The Turing test, now over 60 years old, has long served as a highly visible, public signpost for research in artificial intelligence. It is also highly game-able, and arguably in desperate need for a refresh.

The purpose of this workshop, modeled on a set of early meetings that helped shape the annual RoboCup competitions, is to seek community input. More precisely, at this workshop, our goal is to craft a replacement, an annual or bi-annual Turing Championship, that might consist of 3-5 different challenging tasks, with bragging rights given to the first programs to achieve human-level performance in each task.

With the help of the workshop participants, we envision the support and definition of at least two events. The first, recently sponsored by Nuance, will be the Winograd Schema Challenge, proposed by Hector Levesque, which tests the ability of machines to resolve linguistic antecedents in contexts in which common-sense knowledge is critical. The second, recently suggested by the workshop cochair, Gary Marcus, in an essay in the New Yorker, will focus on the comprehension of novel materials, such as videos, texts, photos, and podcasts. As an example, Marcus suggested a competition in which programs might be asked to watch "any arbitrary TV program or YouTube video and answer questions about its content — Why did Russia invade Crimea? or Why did Walter White consider taking a hit out on Jessie?" Several leading researchers, including Guruduth Banavar, Ned Block, Ernest Davis, Oren Etzioni, Ken Forbus, Hiroaki Kitano, Danica Kragic, Leora Morgenstein, Charles Ortiz, Stuart Shieber, Moshe Vardi, and Patrick Winston have agreed to be in the advisory board of this initiative.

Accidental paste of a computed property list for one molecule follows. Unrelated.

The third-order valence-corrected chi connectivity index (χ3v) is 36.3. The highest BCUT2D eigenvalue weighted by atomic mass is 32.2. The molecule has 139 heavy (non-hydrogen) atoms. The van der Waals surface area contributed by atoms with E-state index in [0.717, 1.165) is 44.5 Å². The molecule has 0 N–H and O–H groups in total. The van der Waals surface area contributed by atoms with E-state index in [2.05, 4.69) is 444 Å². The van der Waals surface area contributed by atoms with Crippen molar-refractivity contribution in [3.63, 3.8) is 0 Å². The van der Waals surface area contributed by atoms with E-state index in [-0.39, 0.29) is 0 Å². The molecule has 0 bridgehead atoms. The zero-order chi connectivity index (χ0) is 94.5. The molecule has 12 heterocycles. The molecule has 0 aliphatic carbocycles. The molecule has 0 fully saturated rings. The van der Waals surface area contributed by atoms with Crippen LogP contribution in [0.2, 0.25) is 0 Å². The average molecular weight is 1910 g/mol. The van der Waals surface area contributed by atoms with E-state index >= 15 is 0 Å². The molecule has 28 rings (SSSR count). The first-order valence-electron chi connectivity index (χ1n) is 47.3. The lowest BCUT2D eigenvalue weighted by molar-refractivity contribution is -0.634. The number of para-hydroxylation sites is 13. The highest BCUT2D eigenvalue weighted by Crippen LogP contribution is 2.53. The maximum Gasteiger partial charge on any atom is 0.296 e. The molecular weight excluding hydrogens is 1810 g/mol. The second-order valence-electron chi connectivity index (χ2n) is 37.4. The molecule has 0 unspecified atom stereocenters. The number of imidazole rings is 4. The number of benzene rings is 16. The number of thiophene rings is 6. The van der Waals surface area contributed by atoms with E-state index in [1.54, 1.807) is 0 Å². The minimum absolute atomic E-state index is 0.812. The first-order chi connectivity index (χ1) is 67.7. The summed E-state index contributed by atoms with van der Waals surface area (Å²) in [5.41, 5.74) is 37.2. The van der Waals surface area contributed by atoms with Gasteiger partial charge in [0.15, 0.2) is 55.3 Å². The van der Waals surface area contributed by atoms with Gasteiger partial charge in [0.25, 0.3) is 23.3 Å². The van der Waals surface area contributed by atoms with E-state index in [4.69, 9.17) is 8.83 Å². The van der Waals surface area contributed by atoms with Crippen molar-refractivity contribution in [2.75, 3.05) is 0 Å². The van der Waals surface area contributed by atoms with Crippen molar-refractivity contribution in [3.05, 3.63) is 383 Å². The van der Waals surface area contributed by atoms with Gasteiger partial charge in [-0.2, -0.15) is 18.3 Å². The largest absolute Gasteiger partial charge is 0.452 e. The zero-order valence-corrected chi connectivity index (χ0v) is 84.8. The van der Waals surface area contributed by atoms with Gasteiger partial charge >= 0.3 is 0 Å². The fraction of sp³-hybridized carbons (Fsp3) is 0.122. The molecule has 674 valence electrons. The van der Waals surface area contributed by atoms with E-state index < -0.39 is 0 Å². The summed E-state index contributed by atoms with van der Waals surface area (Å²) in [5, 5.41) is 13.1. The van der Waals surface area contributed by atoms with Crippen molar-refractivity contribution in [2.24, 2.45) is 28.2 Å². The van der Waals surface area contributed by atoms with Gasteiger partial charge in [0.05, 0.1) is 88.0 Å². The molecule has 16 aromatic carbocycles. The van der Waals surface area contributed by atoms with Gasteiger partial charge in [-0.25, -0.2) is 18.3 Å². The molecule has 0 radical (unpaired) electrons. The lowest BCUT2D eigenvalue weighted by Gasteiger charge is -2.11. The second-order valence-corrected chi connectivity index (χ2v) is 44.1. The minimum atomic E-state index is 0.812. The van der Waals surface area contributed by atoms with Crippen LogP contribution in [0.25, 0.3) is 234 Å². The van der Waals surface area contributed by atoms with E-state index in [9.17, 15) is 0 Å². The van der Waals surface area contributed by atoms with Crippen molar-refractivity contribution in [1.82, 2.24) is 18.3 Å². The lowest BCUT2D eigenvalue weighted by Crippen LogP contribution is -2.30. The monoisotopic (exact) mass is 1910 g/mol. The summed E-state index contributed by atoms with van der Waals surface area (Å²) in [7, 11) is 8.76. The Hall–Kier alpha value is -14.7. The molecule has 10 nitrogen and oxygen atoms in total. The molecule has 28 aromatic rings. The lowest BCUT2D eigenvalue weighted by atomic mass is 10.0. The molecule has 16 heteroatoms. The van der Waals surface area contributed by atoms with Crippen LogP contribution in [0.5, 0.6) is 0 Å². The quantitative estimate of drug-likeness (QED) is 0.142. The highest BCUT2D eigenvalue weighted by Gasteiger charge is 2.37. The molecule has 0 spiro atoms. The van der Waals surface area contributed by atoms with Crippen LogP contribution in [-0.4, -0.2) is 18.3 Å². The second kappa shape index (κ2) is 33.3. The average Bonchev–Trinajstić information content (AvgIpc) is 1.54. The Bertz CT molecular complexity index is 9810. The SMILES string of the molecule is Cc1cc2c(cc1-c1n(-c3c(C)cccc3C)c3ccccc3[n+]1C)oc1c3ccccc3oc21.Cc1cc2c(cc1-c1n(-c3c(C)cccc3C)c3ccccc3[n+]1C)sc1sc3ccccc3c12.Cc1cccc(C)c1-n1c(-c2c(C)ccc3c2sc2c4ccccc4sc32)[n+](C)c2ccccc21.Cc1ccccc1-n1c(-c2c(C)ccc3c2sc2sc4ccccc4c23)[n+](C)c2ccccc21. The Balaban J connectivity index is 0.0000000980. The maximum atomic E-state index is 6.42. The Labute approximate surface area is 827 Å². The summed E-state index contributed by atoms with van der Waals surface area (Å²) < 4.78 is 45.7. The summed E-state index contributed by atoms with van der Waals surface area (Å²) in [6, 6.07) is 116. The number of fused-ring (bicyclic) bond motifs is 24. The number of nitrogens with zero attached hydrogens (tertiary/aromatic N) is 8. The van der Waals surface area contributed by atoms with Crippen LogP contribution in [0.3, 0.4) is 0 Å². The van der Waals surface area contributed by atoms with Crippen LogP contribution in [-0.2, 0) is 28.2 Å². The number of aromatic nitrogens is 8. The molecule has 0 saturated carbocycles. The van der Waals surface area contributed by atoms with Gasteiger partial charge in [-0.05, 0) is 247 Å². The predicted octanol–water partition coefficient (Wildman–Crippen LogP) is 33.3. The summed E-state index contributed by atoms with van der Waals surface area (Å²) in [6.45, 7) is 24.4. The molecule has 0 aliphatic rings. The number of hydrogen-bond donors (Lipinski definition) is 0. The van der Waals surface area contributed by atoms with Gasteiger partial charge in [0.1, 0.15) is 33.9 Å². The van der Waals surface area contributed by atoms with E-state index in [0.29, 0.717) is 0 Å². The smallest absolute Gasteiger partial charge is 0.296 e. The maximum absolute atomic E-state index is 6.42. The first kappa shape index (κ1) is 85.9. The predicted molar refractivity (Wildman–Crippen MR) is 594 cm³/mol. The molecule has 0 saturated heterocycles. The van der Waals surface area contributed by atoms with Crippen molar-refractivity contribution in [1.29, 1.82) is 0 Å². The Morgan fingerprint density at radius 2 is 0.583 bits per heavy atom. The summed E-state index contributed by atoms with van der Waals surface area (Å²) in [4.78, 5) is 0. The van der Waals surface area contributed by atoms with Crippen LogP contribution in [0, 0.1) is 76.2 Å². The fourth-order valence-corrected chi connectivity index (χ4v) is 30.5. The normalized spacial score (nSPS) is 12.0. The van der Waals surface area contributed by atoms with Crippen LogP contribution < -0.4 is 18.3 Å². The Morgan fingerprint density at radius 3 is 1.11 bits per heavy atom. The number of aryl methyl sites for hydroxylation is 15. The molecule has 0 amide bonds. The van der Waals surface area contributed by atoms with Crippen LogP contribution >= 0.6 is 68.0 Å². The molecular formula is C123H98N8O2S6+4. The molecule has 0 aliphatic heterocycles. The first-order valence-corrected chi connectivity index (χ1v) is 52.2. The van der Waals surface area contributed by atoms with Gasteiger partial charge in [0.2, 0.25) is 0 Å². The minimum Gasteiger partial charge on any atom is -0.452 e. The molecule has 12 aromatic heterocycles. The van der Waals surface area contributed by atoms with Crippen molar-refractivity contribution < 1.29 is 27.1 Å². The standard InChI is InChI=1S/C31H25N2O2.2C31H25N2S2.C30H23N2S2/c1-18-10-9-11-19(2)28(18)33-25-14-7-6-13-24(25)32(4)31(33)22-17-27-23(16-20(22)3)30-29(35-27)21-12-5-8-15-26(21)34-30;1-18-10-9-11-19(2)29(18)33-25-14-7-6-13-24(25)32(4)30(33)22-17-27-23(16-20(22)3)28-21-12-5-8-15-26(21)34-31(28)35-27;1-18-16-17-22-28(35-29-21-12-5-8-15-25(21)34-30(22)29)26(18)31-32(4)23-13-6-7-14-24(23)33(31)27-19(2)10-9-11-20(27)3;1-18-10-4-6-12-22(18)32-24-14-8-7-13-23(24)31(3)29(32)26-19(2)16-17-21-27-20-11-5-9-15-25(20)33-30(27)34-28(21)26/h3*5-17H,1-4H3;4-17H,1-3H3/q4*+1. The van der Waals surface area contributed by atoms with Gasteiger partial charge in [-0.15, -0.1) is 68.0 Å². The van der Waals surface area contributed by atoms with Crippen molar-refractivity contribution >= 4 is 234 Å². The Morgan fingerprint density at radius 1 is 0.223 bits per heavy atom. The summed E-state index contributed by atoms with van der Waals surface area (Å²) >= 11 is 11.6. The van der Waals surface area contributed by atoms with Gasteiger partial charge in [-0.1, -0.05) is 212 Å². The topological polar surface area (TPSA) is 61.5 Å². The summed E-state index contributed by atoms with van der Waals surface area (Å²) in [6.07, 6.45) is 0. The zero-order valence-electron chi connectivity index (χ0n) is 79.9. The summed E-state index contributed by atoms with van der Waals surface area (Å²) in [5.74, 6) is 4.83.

Our hope is that an annual (or semiannual) Turing Championship can simultaneously generate public interest and serve as benchmarks that guide important and foundational AI research. 

Gary Marcus, Francesca Rossi, Manuela Veloso (workshop organizers)